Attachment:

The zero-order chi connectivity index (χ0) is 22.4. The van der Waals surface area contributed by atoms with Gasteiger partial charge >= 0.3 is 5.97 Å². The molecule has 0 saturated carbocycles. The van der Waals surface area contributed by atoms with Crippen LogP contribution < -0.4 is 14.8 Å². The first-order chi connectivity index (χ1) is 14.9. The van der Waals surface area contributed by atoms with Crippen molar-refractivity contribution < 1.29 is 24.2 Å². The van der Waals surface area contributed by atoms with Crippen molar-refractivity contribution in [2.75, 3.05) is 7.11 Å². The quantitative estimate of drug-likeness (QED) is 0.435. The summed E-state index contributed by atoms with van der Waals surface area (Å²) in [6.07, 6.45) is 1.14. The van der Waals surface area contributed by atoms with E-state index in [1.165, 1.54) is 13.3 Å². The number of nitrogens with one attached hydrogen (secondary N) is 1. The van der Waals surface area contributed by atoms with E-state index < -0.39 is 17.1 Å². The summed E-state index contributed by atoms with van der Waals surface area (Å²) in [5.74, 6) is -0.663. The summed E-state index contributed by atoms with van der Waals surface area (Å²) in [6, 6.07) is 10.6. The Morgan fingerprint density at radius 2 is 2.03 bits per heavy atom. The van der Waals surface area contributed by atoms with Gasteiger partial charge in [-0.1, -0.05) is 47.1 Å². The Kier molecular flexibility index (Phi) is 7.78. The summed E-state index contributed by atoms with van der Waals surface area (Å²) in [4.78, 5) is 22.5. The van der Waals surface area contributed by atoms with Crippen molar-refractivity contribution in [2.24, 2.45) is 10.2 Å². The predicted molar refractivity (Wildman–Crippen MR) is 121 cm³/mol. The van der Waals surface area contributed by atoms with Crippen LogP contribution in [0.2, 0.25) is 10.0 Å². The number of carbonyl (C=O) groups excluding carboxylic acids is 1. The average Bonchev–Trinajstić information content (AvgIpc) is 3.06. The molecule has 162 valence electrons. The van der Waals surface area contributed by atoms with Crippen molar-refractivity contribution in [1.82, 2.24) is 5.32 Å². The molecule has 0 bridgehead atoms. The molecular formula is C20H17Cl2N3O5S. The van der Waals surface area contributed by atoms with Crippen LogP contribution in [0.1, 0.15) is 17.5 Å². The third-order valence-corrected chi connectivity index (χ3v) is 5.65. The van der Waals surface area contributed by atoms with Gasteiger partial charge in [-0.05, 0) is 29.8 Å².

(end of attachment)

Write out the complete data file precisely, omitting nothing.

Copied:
The zero-order chi connectivity index (χ0) is 22.4. The van der Waals surface area contributed by atoms with Gasteiger partial charge >= 0.3 is 5.97 Å². The molecule has 0 saturated carbocycles. The van der Waals surface area contributed by atoms with Crippen LogP contribution < -0.4 is 14.8 Å². The first-order chi connectivity index (χ1) is 14.9. The van der Waals surface area contributed by atoms with Crippen molar-refractivity contribution < 1.29 is 24.2 Å². The van der Waals surface area contributed by atoms with Crippen molar-refractivity contribution in [2.75, 3.05) is 7.11 Å². The quantitative estimate of drug-likeness (QED) is 0.435. The summed E-state index contributed by atoms with van der Waals surface area (Å²) in [6.07, 6.45) is 1.14. The van der Waals surface area contributed by atoms with E-state index in [1.165, 1.54) is 13.3 Å². The number of nitrogens with one attached hydrogen (secondary N) is 1. The van der Waals surface area contributed by atoms with E-state index < -0.39 is 17.1 Å². The summed E-state index contributed by atoms with van der Waals surface area (Å²) in [5.74, 6) is -0.663. The summed E-state index contributed by atoms with van der Waals surface area (Å²) in [6, 6.07) is 10.6. The Morgan fingerprint density at radius 2 is 2.03 bits per heavy atom. The van der Waals surface area contributed by atoms with Gasteiger partial charge in [-0.1, -0.05) is 47.1 Å². The Kier molecular flexibility index (Phi) is 7.78. The summed E-state index contributed by atoms with van der Waals surface area (Å²) in [4.78, 5) is 22.5. The van der Waals surface area contributed by atoms with Crippen molar-refractivity contribution in [2.24, 2.45) is 10.2 Å². The predicted molar refractivity (Wildman–Crippen MR) is 121 cm³/mol. The van der Waals surface area contributed by atoms with Crippen LogP contribution in [0.2, 0.25) is 10.0 Å². The number of carbonyl (C=O) groups excluding carboxylic acids is 1. The average Bonchev–Trinajstić information content (AvgIpc) is 3.06. The molecule has 162 valence electrons. The van der Waals surface area contributed by atoms with Crippen molar-refractivity contribution in [1.82, 2.24) is 5.32 Å². The molecule has 0 bridgehead atoms. The molecular formula is C20H17Cl2N3O5S. The van der Waals surface area contributed by atoms with Crippen LogP contribution in [0.1, 0.15) is 17.5 Å². The third-order valence-corrected chi connectivity index (χ3v) is 5.65. The van der Waals surface area contributed by atoms with Gasteiger partial charge in [-0.05, 0) is 29.8 Å².